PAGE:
Google’s campaign for federal government cloud computing contracts came to Capitol Hill today with a top executive telling the House government oversight committee hearing that cloud computing is more secure than current agency-hosted information services.
Storing critical data at home or at work, claimed Mike Bradshaw, chief of Google Federal, “is the equivalent of keeping cash under your mattress. Storing data with a cloud computing provider is like keeping cash in a bank.”
With federal government agencies spending an estimated $76 billion a year on information technology (IT), cloud computing offers vendors like Google a major market opportunity–and a unique marketing challenge. Government IT decision-makers have far more doubts about cloud computing than their private sector counterparts.
Their caution makes Googlers impatient. Rep. Jason Chaffetz (R-Utah) asked Bradshaw about a General Service Administration study that found 22 of 24 government agencies expressed concern about “multi-tenancy” computer clouds, where the data of multiple agencies, organizations, or companies are stored in a single remote computer network.
“I don’t concur,” Bradshaw said flatly. He cited Automated Teller Machines as a multi-tenancy solution that is trusted by everyone. (The analogy isn’t quite right because the ATM used can’t download programs to the machine the way cloud users can download programs to their Web-based network.)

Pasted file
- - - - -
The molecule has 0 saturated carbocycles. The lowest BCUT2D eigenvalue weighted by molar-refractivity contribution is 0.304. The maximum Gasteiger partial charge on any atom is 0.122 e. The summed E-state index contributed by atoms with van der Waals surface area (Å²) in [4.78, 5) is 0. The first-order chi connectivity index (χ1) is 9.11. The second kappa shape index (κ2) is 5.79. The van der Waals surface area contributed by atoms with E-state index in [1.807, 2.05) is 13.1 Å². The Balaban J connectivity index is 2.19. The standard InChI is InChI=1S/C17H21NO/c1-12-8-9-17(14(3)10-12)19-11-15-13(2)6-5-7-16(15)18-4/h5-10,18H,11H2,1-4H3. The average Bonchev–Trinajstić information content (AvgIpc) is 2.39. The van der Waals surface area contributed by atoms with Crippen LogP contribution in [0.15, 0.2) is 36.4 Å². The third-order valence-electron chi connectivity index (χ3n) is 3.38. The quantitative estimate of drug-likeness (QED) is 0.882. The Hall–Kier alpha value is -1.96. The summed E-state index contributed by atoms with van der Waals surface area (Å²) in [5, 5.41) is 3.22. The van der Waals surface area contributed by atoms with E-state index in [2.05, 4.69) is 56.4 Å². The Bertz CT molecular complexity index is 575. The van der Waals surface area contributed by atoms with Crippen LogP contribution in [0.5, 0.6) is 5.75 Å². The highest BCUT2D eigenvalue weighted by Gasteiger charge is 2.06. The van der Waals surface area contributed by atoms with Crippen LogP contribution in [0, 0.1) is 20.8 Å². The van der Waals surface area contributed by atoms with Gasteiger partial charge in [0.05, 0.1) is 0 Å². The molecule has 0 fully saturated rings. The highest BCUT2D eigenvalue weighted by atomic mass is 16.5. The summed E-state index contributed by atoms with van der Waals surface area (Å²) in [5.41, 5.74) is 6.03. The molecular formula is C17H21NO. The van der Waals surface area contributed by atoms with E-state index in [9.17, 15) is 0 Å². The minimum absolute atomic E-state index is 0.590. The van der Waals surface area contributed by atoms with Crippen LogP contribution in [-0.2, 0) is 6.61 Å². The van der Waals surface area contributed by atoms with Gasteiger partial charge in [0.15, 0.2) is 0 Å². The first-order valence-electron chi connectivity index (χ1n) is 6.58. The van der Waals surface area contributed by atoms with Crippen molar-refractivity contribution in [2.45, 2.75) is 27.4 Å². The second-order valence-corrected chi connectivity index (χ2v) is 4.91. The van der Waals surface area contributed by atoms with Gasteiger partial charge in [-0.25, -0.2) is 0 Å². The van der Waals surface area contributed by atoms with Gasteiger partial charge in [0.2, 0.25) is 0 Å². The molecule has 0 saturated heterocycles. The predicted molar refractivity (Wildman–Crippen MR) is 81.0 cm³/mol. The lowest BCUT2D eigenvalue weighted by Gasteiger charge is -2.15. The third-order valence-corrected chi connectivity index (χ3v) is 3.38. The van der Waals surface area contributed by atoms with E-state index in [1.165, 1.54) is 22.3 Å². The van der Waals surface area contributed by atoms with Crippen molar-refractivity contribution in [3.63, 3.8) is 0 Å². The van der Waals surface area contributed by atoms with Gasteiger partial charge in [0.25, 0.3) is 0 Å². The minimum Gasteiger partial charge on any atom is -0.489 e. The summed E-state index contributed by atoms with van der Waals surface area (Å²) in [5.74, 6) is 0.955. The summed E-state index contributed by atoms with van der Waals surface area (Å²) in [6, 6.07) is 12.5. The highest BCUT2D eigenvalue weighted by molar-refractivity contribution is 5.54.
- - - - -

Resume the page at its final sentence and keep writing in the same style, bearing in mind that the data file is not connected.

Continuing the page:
Representatives of other cloud providers who testified (EMC, Microsoft and Salesforce.com) were more politic, defending the security of cloud platforms while seeking to assuage fears about data leakage and privacy violations.
When asked about the biggest risks of cloud computing, the other industry reps said the biggest risks were the loss of data, privacy, money, and (in cases of war) lives. Bradshaw said the biggest risk was “the labeling” of the cloud as somehow less secure.
The only independent witness, Carnegie Mellon professor Gregory Ganger, said the biggest danger was “entrenchment,” meaning government IT professionals sticking with self-hosted legacy technology instead of adopting the more efficient and powerful capabilities of the cloud.
That’s closer to the Bradshaw/Google view but that doesn’t mean it will prevail. In many government agencies, said Ganger, cloud computing is “going to be a tough sell.”